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IDG News Service - Going to an ATM can be an unnerving, vulnerable experience: You're faced against a wall, taking out cash with little visibility as to who is watching you.
Fraudsters have capitalized on this vulnerability, spying on people close and far away to record their four-digit PINs and inventing clever ways to capture payment cards or record details from the cards' magnetic strips, which contain account information.
But a dozen product-design students at Central Saint Martins College of Art and Design have come up with innovative ways to make ATMs feel safer. Their projects were unveiled on Thursday as part of the Design Against ATM Crime exhibition at the college in the Holborn area of central London, ironically an ATM fraud hot spot.
The project was done in partnership with NCR, a maker of ATM machines; the Dedicated Cheque and Plastic Crime Unit (DCPCU), which investigates banking fraud; LINK, the U.K. electronic cash machine network; and RBS bank.
In 2009, U.K. financial institutions lost some £80.9 million (US$133 million) due to cloned cards, down from £169.8 million in 2008, according to the U.K. Cards Association and Financial Fraud Action U.K.
Cloned cards are made by "skimming" the magnetic strip from a payment card, which is usually accomplished by attaching a device to an ATM machine by the card slot. The account information is then encoded onto another blank card. Fraudulent withdrawals are then possible if the criminal has the person's PIN.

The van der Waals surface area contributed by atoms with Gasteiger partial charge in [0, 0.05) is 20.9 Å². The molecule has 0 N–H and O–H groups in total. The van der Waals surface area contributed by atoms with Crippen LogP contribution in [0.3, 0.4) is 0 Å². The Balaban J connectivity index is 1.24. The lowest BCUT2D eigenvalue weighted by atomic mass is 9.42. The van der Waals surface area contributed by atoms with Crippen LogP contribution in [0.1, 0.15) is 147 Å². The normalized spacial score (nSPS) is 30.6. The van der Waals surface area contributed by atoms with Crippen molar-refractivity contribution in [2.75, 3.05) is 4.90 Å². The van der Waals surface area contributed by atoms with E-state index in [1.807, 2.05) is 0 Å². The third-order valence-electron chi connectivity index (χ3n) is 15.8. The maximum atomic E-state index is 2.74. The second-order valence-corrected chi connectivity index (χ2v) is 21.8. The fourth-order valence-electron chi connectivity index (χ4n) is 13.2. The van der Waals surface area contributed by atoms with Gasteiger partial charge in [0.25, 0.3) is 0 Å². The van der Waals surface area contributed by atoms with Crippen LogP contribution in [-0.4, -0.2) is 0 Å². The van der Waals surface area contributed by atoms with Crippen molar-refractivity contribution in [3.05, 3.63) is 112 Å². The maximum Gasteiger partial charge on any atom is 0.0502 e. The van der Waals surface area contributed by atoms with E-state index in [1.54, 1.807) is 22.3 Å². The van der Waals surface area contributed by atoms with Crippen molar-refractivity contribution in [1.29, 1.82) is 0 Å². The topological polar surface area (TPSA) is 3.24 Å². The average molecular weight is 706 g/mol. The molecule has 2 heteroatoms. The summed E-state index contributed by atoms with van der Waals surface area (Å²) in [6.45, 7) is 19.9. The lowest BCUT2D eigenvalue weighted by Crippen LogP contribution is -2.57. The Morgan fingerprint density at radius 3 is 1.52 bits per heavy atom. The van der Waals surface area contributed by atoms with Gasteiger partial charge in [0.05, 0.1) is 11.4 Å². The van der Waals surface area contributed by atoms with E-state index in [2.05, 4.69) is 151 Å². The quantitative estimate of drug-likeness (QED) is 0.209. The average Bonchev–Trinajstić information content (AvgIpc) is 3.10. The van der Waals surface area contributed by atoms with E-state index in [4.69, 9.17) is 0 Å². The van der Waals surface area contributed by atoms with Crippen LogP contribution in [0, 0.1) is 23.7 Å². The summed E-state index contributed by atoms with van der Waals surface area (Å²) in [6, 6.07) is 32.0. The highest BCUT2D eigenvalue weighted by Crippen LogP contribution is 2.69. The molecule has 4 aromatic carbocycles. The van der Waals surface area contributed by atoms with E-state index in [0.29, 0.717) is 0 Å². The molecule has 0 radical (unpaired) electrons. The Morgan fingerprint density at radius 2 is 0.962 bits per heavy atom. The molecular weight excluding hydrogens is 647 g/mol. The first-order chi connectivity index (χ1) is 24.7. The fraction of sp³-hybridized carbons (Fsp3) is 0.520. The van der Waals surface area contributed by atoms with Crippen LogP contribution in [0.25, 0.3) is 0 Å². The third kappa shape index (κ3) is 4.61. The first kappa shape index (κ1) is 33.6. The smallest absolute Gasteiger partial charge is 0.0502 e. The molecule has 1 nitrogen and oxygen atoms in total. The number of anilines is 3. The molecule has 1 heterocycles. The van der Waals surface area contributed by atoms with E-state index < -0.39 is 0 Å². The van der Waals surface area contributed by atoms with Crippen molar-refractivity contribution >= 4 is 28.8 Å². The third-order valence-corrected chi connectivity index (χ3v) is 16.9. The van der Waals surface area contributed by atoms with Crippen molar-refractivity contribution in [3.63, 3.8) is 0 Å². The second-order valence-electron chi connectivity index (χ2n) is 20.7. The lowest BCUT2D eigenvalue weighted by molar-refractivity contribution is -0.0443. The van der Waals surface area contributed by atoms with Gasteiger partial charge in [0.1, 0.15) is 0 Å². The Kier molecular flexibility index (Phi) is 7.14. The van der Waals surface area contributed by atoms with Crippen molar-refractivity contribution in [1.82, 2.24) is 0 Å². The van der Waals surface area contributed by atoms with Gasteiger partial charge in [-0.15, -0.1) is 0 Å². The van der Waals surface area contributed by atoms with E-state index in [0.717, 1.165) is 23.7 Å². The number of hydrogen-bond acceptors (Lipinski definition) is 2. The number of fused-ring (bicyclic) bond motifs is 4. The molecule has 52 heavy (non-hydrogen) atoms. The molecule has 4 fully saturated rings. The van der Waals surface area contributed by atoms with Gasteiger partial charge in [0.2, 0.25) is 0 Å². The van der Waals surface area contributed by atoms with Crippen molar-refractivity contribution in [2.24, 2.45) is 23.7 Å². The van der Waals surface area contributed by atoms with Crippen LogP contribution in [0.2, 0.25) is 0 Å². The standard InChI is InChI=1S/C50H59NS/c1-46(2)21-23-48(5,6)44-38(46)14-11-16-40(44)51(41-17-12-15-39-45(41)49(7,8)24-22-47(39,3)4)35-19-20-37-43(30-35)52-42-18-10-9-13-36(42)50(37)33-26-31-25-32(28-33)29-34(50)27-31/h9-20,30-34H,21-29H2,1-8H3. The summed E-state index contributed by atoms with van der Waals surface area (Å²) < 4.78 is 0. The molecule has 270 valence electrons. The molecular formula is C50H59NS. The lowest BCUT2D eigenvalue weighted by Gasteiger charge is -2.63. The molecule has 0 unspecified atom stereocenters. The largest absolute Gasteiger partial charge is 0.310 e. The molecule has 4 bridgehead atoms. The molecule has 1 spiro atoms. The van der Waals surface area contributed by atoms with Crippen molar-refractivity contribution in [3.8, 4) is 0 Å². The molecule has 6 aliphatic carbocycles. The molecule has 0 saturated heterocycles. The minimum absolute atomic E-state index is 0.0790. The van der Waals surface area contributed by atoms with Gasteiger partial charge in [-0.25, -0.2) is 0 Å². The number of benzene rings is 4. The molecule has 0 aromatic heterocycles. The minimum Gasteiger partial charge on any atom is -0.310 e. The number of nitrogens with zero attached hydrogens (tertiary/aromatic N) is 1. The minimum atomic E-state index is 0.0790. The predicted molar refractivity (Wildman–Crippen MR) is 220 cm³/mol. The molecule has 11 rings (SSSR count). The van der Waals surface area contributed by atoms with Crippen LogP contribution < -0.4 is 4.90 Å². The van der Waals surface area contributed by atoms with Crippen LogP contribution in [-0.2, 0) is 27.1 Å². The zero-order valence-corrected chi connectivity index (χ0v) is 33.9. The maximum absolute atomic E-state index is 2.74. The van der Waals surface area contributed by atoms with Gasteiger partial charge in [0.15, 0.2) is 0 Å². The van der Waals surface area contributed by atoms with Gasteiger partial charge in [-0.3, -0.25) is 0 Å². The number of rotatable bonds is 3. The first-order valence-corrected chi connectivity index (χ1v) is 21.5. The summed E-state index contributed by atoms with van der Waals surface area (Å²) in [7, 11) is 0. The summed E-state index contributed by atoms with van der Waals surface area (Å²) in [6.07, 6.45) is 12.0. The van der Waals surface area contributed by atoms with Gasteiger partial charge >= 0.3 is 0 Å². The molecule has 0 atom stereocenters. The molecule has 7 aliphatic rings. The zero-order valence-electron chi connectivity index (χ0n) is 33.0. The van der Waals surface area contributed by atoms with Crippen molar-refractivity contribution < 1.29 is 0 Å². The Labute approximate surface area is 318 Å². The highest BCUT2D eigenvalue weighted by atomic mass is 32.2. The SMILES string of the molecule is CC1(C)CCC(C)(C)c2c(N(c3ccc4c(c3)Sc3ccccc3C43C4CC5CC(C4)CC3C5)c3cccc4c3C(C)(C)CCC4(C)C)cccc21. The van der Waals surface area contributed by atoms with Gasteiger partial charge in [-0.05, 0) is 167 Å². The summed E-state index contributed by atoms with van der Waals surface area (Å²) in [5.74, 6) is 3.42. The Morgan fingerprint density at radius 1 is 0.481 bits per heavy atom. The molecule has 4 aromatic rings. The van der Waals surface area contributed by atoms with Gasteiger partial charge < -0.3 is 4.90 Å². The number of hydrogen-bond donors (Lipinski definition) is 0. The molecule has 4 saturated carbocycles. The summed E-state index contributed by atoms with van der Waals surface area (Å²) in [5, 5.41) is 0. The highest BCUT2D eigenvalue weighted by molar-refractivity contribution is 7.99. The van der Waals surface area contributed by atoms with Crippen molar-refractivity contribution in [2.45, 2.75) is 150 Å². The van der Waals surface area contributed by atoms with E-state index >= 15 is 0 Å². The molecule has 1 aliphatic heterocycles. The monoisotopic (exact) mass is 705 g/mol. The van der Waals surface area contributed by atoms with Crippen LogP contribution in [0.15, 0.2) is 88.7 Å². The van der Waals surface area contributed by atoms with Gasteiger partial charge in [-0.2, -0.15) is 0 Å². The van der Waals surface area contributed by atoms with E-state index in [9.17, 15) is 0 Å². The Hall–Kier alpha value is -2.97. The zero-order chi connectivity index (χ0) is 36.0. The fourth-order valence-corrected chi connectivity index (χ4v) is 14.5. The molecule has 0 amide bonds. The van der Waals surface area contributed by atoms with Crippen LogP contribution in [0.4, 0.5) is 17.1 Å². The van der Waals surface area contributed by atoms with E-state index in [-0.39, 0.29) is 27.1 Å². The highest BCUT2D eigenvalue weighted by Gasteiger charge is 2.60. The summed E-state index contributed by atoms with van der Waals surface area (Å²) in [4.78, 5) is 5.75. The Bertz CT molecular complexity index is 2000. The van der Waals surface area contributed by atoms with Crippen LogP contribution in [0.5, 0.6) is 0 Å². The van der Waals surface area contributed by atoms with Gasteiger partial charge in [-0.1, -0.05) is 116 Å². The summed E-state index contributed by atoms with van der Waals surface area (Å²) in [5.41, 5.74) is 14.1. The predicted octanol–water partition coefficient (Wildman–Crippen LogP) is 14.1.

Olesja Shevchenko, a student from Estonia who is graduating this year with a degree in product design, created an ATM safety system using directional sound technology called Audio Spotlight, which focuses sounds in specific areas.
The system is designed to thwart so-called shoulder surfing, when a criminal is surreptitiously trying to watch a person enter their PIN. The Audio Spotlight speakers, which are used in some museums, are placed in the ceiling near the ATM. A person who is queueing properly will hear birds singing, but if they drift too close to the person using the ATM, they hear the sound of a buzzing mosquito, which can intensify if they move too close.
Shevchenko said she intended to make the system have a positive reward system. "I'm always looking to make it more fun for people rather than signs and warnings. Sometimes it's more about what you do right."
She wasn't able to make a full mock-up of the system, however: Just one of the speakers can cost £1,200, so the design remains on paper for now.
Satoru Kuskabe of Japan has drummed up interest in his omnidirectional mirror system from Westminster Council, one of the major districts in central London. Kuskabe, who is also graduating this year with a product design degree, created two semi-circular chromed mirrors that are installed on both sides of the bottom of an ATM.
To come up with the idea, he tried to shoulder surf his friends as they were using an ATM to see if he could spy their PINs. "You need to be a real criminal in order to understand surveillance," he said.